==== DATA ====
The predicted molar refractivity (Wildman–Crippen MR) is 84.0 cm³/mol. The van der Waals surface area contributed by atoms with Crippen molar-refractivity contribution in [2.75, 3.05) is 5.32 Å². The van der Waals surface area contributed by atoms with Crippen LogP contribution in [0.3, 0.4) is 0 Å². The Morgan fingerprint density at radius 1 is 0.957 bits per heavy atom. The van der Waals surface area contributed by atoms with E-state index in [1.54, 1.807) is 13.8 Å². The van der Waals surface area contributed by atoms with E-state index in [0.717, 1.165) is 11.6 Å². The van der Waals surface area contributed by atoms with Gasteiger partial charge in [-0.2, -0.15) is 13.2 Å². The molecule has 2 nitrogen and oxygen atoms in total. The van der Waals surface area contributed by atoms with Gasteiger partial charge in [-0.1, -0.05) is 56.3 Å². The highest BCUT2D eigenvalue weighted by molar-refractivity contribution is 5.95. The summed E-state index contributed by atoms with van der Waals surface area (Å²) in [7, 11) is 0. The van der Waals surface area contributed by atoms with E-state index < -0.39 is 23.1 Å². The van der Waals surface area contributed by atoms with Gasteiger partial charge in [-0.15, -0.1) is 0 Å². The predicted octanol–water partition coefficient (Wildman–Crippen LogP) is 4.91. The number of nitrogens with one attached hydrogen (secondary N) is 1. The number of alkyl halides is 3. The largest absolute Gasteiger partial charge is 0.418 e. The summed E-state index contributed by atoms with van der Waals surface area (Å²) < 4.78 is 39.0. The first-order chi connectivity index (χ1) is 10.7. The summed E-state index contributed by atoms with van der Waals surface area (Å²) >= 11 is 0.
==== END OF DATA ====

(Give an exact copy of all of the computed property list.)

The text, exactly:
The predicted molar refractivity (Wildman–Crippen MR) is 84.0 cm³/mol. The van der Waals surface area contributed by atoms with Crippen molar-refractivity contribution in [2.75, 3.05) is 5.32 Å². The van der Waals surface area contributed by atoms with Crippen LogP contribution in [0.3, 0.4) is 0 Å². The Morgan fingerprint density at radius 1 is 0.957 bits per heavy atom. The van der Waals surface area contributed by atoms with E-state index in [1.54, 1.807) is 13.8 Å². The van der Waals surface area contributed by atoms with E-state index in [0.717, 1.165) is 11.6 Å². The van der Waals surface area contributed by atoms with Gasteiger partial charge in [-0.2, -0.15) is 13.2 Å². The molecule has 2 nitrogen and oxygen atoms in total. The van der Waals surface area contributed by atoms with Gasteiger partial charge in [-0.1, -0.05) is 56.3 Å². The highest BCUT2D eigenvalue weighted by molar-refractivity contribution is 5.95. The summed E-state index contributed by atoms with van der Waals surface area (Å²) in [7, 11) is 0. The van der Waals surface area contributed by atoms with E-state index < -0.39 is 23.1 Å². The van der Waals surface area contributed by atoms with Gasteiger partial charge in [-0.15, -0.1) is 0 Å². The predicted octanol–water partition coefficient (Wildman–Crippen LogP) is 4.91. The number of nitrogens with one attached hydrogen (secondary N) is 1. The number of alkyl halides is 3. The largest absolute Gasteiger partial charge is 0.418 e. The summed E-state index contributed by atoms with van der Waals surface area (Å²) < 4.78 is 39.0. The first-order chi connectivity index (χ1) is 10.7. The summed E-state index contributed by atoms with van der Waals surface area (Å²) >= 11 is 0.